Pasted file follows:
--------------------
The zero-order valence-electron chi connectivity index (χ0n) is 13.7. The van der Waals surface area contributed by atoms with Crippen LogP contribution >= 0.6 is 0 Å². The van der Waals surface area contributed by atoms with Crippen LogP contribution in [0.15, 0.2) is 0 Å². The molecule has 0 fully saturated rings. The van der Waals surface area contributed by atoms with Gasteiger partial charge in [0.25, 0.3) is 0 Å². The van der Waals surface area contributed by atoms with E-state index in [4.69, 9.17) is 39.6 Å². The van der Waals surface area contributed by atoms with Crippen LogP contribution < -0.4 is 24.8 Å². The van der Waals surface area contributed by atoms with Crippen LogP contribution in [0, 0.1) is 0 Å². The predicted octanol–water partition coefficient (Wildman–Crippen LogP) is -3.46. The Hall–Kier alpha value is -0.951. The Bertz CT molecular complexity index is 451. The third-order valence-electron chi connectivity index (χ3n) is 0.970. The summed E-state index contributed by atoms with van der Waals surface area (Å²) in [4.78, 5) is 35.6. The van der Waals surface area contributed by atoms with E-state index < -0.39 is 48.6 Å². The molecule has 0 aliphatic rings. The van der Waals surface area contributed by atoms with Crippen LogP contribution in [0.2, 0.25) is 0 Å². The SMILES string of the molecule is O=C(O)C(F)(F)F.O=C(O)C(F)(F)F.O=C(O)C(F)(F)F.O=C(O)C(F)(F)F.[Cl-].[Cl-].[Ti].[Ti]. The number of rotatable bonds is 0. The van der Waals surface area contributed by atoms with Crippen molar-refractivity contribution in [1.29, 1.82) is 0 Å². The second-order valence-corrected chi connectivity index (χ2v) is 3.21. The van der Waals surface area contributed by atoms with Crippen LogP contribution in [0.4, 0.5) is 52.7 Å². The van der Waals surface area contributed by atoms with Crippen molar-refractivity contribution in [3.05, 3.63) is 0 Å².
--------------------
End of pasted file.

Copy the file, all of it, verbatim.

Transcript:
The zero-order valence-electron chi connectivity index (χ0n) is 13.7. The van der Waals surface area contributed by atoms with Crippen LogP contribution >= 0.6 is 0 Å². The van der Waals surface area contributed by atoms with Crippen LogP contribution in [0.15, 0.2) is 0 Å². The molecule has 0 fully saturated rings. The van der Waals surface area contributed by atoms with Gasteiger partial charge in [0.25, 0.3) is 0 Å². The van der Waals surface area contributed by atoms with E-state index in [4.69, 9.17) is 39.6 Å². The van der Waals surface area contributed by atoms with Crippen LogP contribution < -0.4 is 24.8 Å². The van der Waals surface area contributed by atoms with Crippen LogP contribution in [0, 0.1) is 0 Å². The predicted octanol–water partition coefficient (Wildman–Crippen LogP) is -3.46. The Hall–Kier alpha value is -0.951. The Bertz CT molecular complexity index is 451. The third-order valence-electron chi connectivity index (χ3n) is 0.970. The summed E-state index contributed by atoms with van der Waals surface area (Å²) in [4.78, 5) is 35.6. The van der Waals surface area contributed by atoms with E-state index < -0.39 is 48.6 Å². The molecule has 0 aliphatic rings. The van der Waals surface area contributed by atoms with Crippen LogP contribution in [0.2, 0.25) is 0 Å². The SMILES string of the molecule is O=C(O)C(F)(F)F.O=C(O)C(F)(F)F.O=C(O)C(F)(F)F.O=C(O)C(F)(F)F.[Cl-].[Cl-].[Ti].[Ti]. The number of rotatable bonds is 0. The van der Waals surface area contributed by atoms with Crippen molar-refractivity contribution in [1.29, 1.82) is 0 Å². The second-order valence-corrected chi connectivity index (χ2v) is 3.21. The van der Waals surface area contributed by atoms with Crippen LogP contribution in [0.4, 0.5) is 52.7 Å². The van der Waals surface area contributed by atoms with Crippen molar-refractivity contribution in [3.05, 3.63) is 0 Å².